Fellowship to revive fibre arts

Anne Simmons

Koonwarra artist Meg Viney-Bell was seven months pregnant when her former husband said he had a job in America and they would be leaving in three months.

“I was somewhat mortified but in those days, the mid-’60s, we did what we were told so I packed up my tiny baby and went off to America,” Viney-Bell said.

The new isolation in “transient” San Francisco led the young mum to the art form she continues to practice today in south Gippsland.

“People come to [San Francisco to] study then they’re off again. You don’t have really good friends. I did have one good friend but she was murdered,” she said.

After seeing a small pine needle basket in a shop, she decided to teach herself how to replicate the object.

“I ended up with this little container and somehow or other it felt [like a] safe place for me, like I could be contained in there,” Viney-Bell said.

The abstract theme of the ‘nature of containment’ has followed Viney-Bell throughout her artistic life, as she studied at internationally-recognised Fiberworks at San Francisco University and later, at Monash University’s former Churchill campus.

Teaching textiles led her to think of students “not as vessels to be filled but candles to be lit”.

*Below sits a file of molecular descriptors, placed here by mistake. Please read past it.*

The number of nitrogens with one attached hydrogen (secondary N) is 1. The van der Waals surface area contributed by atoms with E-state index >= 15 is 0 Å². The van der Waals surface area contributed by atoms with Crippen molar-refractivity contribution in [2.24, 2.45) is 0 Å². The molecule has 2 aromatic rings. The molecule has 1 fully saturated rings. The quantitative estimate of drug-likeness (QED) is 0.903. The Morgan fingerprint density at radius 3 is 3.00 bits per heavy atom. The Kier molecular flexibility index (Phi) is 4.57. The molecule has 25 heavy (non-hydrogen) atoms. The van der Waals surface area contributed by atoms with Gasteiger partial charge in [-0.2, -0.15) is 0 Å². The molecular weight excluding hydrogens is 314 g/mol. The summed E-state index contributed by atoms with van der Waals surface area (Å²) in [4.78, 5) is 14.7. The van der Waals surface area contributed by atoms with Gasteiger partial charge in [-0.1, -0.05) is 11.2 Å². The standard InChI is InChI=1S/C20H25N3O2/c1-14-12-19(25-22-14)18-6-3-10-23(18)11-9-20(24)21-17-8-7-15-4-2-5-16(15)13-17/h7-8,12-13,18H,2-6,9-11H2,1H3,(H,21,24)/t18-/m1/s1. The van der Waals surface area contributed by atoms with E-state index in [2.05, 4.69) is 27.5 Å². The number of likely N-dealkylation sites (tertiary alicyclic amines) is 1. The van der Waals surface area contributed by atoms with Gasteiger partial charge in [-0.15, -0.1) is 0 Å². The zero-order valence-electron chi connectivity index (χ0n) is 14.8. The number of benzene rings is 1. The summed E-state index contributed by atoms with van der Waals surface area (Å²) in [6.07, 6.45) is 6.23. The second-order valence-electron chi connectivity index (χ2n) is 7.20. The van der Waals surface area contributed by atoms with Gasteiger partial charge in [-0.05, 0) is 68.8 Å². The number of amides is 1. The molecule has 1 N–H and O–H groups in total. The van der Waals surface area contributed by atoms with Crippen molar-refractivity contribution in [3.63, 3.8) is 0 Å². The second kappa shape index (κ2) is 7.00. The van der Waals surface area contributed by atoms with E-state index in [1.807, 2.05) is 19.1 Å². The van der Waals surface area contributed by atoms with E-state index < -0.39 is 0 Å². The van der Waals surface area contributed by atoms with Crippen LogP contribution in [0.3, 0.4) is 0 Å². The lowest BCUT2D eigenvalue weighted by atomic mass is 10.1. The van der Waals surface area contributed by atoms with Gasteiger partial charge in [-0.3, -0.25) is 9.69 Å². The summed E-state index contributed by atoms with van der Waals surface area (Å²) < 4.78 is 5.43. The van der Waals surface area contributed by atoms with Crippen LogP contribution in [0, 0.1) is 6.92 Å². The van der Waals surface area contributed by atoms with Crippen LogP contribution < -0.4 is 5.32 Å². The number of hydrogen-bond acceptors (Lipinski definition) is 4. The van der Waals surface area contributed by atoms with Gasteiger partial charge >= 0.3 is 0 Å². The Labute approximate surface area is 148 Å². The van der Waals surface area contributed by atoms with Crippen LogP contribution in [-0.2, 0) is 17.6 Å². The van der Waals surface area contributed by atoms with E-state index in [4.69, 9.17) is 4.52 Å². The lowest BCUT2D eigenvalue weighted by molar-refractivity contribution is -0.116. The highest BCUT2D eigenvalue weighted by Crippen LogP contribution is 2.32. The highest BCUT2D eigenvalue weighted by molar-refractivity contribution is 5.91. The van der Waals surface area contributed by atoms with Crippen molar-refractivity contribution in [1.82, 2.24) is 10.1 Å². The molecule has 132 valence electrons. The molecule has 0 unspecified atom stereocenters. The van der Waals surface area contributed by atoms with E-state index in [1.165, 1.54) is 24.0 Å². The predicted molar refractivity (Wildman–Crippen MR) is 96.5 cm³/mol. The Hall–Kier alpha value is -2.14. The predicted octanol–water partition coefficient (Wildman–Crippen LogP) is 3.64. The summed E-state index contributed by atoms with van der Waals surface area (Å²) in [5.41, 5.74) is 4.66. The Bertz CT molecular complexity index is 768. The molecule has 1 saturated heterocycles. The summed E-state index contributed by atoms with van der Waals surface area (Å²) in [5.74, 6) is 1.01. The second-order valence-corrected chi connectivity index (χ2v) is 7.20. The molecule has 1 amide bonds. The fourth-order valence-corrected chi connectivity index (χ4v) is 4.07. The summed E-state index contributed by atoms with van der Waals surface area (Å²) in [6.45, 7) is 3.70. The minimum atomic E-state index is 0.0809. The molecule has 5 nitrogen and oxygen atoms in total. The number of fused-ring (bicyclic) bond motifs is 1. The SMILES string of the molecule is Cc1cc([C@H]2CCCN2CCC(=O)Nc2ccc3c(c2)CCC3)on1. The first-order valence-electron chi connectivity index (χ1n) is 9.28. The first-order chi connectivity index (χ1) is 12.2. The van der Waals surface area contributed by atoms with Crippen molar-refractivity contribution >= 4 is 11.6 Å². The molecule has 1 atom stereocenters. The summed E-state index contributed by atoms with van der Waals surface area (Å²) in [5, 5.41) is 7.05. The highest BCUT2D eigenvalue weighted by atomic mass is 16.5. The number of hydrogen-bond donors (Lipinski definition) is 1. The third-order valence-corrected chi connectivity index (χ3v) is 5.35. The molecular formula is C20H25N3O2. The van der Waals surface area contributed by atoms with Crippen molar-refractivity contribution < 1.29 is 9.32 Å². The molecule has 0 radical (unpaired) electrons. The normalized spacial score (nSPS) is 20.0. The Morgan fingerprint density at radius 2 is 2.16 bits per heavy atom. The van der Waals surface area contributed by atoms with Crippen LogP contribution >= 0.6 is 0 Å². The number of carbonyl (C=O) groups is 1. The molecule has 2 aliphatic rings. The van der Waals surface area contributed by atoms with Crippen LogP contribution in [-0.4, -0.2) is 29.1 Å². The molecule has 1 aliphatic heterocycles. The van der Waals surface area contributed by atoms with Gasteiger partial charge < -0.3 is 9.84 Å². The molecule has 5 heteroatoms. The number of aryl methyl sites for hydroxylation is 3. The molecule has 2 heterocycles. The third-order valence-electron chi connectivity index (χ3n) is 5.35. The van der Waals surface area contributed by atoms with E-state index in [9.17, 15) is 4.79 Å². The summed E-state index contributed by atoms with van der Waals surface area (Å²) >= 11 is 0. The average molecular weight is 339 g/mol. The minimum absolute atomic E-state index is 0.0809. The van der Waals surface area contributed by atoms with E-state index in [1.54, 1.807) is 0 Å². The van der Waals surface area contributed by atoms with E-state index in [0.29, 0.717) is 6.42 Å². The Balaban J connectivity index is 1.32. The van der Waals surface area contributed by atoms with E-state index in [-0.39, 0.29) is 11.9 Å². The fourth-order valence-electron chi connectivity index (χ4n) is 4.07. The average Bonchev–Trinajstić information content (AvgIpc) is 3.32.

When her career started she said fibre art was almost non-existent in Australia.

It grew “enormously” but there remains no school specifically for the art form in Victoria.

“I think lots of people dabbled with felt and with silk dyes and those sort of things but they were coming at it from craft point of view rather than art,” she said.

Viney-Bell’s focus in her art is to make sculptures for aesthetic reasons, rather than utilitarian.

“While we may have a beautifully knitted tea cosy it’s more about the personal message – who are you and how are you expressing that in your work and what will a viewer … be touched by,” she said.

Applications are open for a $10,000 fellowship in fibre arts in Gippsland where Viney-Bell will be a mentor to the artists.

“They might go to Peru and learn ancient textiles and work in a contemporary way or go to Japan and work with master of shibori … or stay in Australia and learn Aboriginal art,” Viney-Bell said.

Administered by Regional Arts Victoria, the fellowship opens on Thursday, August 1 for artists living in Gippsland.

Applicants must have a minimum two years’ experience in fibre arts.

The intention of the fellowship is to revive fibre arts as an art form in the region supporting artists towards exhibitions, artists’ talks or workshops.